This week’s guest is ecologist and author Julian Doberski. If you think about compost heaps, how much do you really think about the living micro and macro organisms that dwell within them, how they contribute to the composting process and how what you do to your heap can increase or decrease their chances of survival?
Julian has written about the science of what goes on in a compost heap and about the living organisms who provide the ‘hard graft’ of transforming waste organic matter in his latest publication The Science of Compost. I spoke to Julian to find out more.
Dr Ian Bedford’s Bug of the Week: Fuchsia Gall Mite
What We Talk About
What is compost?
Does what go in also come out? Eg if we want a high nitrogen compost product should we use raw materials that are also high in nitrogen?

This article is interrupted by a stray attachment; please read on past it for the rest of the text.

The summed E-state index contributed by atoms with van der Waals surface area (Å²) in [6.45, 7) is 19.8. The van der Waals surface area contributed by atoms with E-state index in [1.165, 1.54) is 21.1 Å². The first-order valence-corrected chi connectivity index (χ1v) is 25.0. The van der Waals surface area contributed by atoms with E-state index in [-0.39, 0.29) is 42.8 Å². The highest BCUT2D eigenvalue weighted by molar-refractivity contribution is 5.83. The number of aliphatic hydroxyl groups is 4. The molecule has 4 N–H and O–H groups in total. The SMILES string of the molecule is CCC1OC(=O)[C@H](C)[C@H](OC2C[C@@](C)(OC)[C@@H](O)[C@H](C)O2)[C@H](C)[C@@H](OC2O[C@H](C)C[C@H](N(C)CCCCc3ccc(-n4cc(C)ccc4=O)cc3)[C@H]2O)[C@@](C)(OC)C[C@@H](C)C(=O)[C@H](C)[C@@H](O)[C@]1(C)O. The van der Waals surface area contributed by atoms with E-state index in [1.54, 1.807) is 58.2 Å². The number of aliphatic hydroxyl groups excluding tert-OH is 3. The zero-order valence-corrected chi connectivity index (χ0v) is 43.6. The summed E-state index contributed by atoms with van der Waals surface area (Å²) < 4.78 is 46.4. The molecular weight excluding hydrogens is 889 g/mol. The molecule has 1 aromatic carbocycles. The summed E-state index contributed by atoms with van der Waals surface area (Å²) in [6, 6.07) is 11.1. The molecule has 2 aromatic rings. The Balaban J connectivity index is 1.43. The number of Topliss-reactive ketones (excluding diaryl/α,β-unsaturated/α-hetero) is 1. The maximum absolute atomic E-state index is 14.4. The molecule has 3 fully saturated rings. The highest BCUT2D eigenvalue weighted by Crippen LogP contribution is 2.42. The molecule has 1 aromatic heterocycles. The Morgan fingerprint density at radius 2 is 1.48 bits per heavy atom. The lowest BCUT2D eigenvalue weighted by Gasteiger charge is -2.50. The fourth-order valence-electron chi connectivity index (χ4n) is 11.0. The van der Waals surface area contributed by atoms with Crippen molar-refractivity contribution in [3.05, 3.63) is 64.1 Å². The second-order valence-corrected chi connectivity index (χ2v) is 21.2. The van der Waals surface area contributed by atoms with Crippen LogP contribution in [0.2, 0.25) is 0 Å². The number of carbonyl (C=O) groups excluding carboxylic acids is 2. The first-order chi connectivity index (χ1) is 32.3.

How do you know what you’ll be getting as an end product?
How do you get the right balance of the organisms that break down the heap?
The correct ratio of woody versus green materials in a compost heap
What makes a compost heap break down, apart from the organisms in it?
About Julian Doberski
Julian Doberski has degrees in Zoology (BSc Southampton), Forestry (MSc Oxford) and a PhD in biological control of insects using fungi (Cambridge). He has thirty years of teaching experience at Anglia Ruskin University in Cambridge (and its predecessor institutions) where he was a Principal Lecturer in Ecology. He has jointly published a resource pack for A level ecology students and a range of scientific research and science in education papers. He is currently retired and lives in Cambridgeshire.
Other episodes if you liked this one:
The Regenerative Grower’s Guide to Garden Amendments with Nigel Palmer
Mycorrhizal Fungi with Jeff Lowenfels